Rich was a big crybaby when he was little and wasn’t too well. He had strep throat when he was six months old and almost died. It left his heart weak and he didn’t get spanked as much as Ron and I did. He took advantage of this and would cry over the least thing that happened. Once I told him the oil well was falling on him and he started crying harder. When you looked up at the clouds, it looked the oil well was moving, too. That was real mean of me, but I got tired of his crybaby ways.

I would go with Grandpa a lot of times to feed his cattle. He always wanted me with him because, I think, I reminded him of Mother when she was little. I enjoyed just being with him; he was so nice and what a good Grandpa should be. He really loved kids and was patient with them. He was not too fond of some grownups, though, and if he took a dislike to someone he didn’t ever change his mind about them. He raised Hereford cattle and would always take us to see a new calf when it was born. They are so pretty when they’re small with that red and white hair on them and we really liked to see them. I liked all of the baby animals on the farm, especially the baby chickens. Once we had a horse that had a baby colt. It was so cute and was the first baby horse I had seen. Grandpa would let me ride the big farm horses named Bob and Gyp, but they were so big I would slide off and couldn’t stay on very well. They were so big, but were very gentle. I would go to work in the hay with Grandpa sometimes. I didn’t do any work, but just went along. The sweat bees would finally get to me, though, and I would go home. It was so hot there, too. We had a cedar tree that Grandpa planted in front of the red house on the hill and he called it my tree. I guess he spoiled me a lot, but I really loved him so much and was lucky to have him as a Grandpas. I think he spoiled mebecause I was the only girl grandchild around there.

When the oil field started, it must have been like a frontier town. There were three general stores, a boardinhouse for the single men, and a lot of houses there in Stringtown. There was about 300 people there at one time and I just couldn’t imagine that many people there.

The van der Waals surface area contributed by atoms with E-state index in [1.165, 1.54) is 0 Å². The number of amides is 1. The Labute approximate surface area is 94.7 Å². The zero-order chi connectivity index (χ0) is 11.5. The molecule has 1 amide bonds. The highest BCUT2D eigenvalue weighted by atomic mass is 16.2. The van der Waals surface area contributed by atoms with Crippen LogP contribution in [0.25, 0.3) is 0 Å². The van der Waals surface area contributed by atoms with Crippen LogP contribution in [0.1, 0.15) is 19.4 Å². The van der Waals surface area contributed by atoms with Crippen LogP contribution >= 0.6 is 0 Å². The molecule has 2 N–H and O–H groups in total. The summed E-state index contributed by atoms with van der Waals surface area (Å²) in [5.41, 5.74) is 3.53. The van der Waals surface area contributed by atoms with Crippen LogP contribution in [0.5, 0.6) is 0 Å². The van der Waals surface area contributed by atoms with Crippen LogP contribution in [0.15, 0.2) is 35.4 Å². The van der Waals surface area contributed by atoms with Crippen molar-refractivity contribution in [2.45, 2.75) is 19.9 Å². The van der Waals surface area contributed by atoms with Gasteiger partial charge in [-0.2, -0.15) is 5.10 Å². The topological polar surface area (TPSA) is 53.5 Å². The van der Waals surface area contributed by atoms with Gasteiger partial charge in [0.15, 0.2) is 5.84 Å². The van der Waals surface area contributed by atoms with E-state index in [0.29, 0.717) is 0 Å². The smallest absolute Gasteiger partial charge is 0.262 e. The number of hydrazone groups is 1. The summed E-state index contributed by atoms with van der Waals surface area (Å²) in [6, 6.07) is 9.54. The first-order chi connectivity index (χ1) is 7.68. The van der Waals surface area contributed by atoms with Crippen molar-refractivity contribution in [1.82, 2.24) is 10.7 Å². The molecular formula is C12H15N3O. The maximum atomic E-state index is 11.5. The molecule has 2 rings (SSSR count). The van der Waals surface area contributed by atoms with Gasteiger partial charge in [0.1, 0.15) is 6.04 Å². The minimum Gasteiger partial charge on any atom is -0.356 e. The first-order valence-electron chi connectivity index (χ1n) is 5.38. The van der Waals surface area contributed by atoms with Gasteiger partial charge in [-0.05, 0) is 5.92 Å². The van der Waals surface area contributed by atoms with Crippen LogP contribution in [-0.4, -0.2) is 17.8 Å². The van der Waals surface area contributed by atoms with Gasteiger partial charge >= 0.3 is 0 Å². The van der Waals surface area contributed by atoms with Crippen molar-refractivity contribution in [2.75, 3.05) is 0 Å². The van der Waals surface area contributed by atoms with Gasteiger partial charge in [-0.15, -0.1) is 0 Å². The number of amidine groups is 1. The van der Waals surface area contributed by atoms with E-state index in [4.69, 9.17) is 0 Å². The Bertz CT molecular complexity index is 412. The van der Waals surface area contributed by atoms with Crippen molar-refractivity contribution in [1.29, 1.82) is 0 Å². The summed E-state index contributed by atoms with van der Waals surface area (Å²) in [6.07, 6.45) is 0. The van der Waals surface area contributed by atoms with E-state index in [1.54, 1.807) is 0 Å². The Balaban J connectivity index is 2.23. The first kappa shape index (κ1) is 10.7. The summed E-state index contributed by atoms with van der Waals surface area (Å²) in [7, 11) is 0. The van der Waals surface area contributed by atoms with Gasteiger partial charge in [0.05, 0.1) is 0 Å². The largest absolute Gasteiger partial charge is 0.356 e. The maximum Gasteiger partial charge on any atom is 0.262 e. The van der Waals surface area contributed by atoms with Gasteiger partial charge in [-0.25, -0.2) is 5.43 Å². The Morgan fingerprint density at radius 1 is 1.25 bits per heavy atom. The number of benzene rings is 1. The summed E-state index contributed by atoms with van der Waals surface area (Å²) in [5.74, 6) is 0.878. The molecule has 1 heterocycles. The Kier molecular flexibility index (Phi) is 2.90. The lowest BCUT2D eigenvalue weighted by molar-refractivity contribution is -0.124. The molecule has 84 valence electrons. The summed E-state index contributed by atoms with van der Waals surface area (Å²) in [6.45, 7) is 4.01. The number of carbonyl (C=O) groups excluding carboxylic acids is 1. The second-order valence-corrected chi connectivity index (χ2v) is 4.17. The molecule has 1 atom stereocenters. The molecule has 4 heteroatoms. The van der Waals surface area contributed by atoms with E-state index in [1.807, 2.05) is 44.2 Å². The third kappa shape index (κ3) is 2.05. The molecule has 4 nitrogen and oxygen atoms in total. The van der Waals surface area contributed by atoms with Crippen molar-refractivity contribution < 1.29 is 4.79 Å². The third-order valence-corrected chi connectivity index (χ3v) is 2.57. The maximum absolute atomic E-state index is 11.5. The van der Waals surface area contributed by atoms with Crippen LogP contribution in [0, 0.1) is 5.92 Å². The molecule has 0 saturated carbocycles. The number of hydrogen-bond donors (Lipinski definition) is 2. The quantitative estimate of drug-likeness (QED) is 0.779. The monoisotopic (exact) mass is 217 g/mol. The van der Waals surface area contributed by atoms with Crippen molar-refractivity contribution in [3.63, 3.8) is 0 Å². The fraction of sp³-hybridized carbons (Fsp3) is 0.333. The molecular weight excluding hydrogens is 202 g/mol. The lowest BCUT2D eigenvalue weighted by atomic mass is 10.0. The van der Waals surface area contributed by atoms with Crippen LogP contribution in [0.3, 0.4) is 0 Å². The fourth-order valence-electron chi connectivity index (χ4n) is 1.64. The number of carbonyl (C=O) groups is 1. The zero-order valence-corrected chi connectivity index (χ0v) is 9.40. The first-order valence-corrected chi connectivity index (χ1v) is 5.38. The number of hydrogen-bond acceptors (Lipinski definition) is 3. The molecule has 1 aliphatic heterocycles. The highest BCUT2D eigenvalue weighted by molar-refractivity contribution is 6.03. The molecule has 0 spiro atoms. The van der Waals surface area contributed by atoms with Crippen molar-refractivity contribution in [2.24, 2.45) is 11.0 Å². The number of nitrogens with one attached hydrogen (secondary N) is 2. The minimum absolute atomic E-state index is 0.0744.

There was an old house that Aunt Olive lived in until her new house was built. It was called the Lamb place and it was where Great-Grandpa Smith lived. He was a Baptist preacher and would ride his horse to preach all over the county. He would have to hide his horse in Clay Lick during the Civil War to keep it from being stolen. Aunt Olive lived there until her new house was built and it was really nice when it was finished. She had a refrigerator and it was the only one in Stringtown. It ran on gas, I think, because we didn’t have electricity. She lived part of the time in an old corncrib one summer while it was getting built and finished. I remember once we went to visit her and we had to stay out there in the corncrib and outbuildings. She had ducks which could swim in the river. Grandpa never liked ducks and wouldn’t have them around his place. Aunt Olive’s boys, Ross, Chub, and Bill, were almost like older brothers to me, we were all so close. Sometimes Ross would tease me too muh and make me cry. I was so mad at him. Chubb was a real cutup and once sent a pigtail to a woman at Stringtown and signed another woman’s name to it. It was tied up like a Christmas gift and the woman who got it was so mad, she stopped speaking to the other woman whose name was on it. They finally found out that Chubb did it and his mother made him apologize to both women. He was always doing something like that. Ross was about as bad. Once he poured a bucket of water on Woodie Jett when Woodie went into the horse barn to give them feed. Ross was hiding in the barn loft and Woodie didn’t see him. Ross then ran to the back of the barn and climbed down and ran and hid somewhere down the bank from the barn. Woodie never did find out who did it.